Wednesday, March 30, 2011

Japan - An example of Most "Resilient Selfless Society"

No amount of “material preparedness” works during the extreme incident. Backup(s) communication, power generators or storage of emergency inventories are good in pre-disaster senerio. Everything will stop working at the site of incident after impact, even with hundreds of cascaded and co-located redundancies !

Support has to flow-in from the nearest unaffected locations. There are numerous lesions attesting and re-attesting several of the critical “preparedness issues” but unfortunately learning’s are not proportional.

The first and most critical factor in the equation of “resilience” is the “human factor”. “Selfless attitude” and ability to understand and act on receiving “alerts and warning” are major contributors in saving lives and property. Finding of my research attests “increase in selfishness increases with severity of incident and environmental stresses”.

Increased “selfishness” during crisis impacts emergency response management adversely where as “endurance and cooperative attitude” is extremely helpful in restoring the situation. You have pointed out very important “character” of “resilient society” . But this need to be highlighted and presented in many ways all through the world, specifically in the vulnerable countries, that “resilience” starts with “selflessness”.

The first responder in any situation is the person next to you and that is why – ability to understand alert/warning and attitude to react in a selfless manner is more crucial then a high-tech support reaching to you after a laps of one hour.

I congratulate all Japanes for their endurance and selflessness and wish them a quick recovery.

Monday, March 14, 2011

Tsunami Management in India

Managing Tsunami in India - By Dr R K Dave
Tsunamis consist of a series of very long waves generated by any rapid, large-scale disturbance of the sea. Most are generated by sea floor displacements from large undersea earthquakes. Tsunamis can cause great destruction and loss of lives within minutes on shores near the source, and some tsunamis can cause destruction within hours across an entire ocean basin.
Most tsunamis occur in the Pacific region but they are known to happen in every ocean and sea. Although infrequent, tsunamis are a significant natural hazard with great destructive potential. They can only be dealt with effectively through efficient detection, monitoring, measuring system cascaded with alert and warning, mitigation, and education.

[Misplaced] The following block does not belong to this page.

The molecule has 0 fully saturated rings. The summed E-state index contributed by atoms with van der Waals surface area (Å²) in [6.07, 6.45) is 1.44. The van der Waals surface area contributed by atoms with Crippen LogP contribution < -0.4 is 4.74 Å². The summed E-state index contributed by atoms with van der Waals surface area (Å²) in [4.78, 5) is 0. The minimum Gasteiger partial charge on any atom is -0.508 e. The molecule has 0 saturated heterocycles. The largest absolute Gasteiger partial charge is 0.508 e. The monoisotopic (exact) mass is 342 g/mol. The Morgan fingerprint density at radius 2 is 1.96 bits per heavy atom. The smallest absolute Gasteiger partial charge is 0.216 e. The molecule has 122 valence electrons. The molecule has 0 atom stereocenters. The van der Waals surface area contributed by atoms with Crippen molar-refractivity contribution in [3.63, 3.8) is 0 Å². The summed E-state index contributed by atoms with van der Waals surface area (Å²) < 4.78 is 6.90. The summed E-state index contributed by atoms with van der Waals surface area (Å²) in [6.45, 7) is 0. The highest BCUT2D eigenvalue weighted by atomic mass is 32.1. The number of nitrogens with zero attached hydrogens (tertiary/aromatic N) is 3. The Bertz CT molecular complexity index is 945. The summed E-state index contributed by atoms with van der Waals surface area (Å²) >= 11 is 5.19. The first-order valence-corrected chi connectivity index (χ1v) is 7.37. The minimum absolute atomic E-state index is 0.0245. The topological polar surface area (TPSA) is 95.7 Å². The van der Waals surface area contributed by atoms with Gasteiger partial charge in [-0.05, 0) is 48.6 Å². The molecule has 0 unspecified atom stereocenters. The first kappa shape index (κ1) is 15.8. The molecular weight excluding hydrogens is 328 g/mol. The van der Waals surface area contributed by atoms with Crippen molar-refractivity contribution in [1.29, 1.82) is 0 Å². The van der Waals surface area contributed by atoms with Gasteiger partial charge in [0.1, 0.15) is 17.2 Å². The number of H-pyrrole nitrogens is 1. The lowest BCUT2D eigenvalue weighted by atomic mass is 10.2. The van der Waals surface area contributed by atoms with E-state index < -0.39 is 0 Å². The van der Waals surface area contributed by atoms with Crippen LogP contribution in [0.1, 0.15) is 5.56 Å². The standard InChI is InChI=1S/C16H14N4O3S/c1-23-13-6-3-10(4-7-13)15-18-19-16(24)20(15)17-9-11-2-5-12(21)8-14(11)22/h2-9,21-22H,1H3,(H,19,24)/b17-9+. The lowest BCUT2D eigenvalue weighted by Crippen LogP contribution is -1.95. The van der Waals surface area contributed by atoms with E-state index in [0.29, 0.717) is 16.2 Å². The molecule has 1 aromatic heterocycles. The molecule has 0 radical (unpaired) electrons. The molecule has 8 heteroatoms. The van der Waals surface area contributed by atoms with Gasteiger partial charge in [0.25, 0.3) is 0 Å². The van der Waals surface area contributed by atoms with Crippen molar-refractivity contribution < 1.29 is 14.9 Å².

Deep Ocean Assessment and Reporting of Tsunamis (DART) system is commonly used for monitoring and measuring Tsunamis. DART system consists of an anchored seafloor bottom pressure transducer and a companion moored surface buoy for real-time communications.
A powerful acoustic radio modem transmits data from the submerged platform to the surface buoy. The data are then relayed via Inmarsat-C satellite link to Land stations, which forward the signals for immediate dissemination to Warning Centers. There are 32 sensor buoys in the Pacific working round the clock. Each deep sea station is designed to detect and report tsunamis on its own, without instructions from land.

Monitoring deep ocean earthquakes using modern technology tsunameter and conveying it to Tsunami warning center is not enough. For saving lives and property – the Tsunami alert must reach to the people along with required support in identified risk zone as quickly as possible so as they can take shelter at high altitude locations.

National EOC, State EOC and District EOC play a crucial role in the in-land management of Tsunami warnings. National network of EOC(s) connected with remotely manageable national grid of coastal area alert and warning system is the only way for in-land management of such hazards. RESPECT( has recently organized a National Conference on EOC & Disaster Response Operation.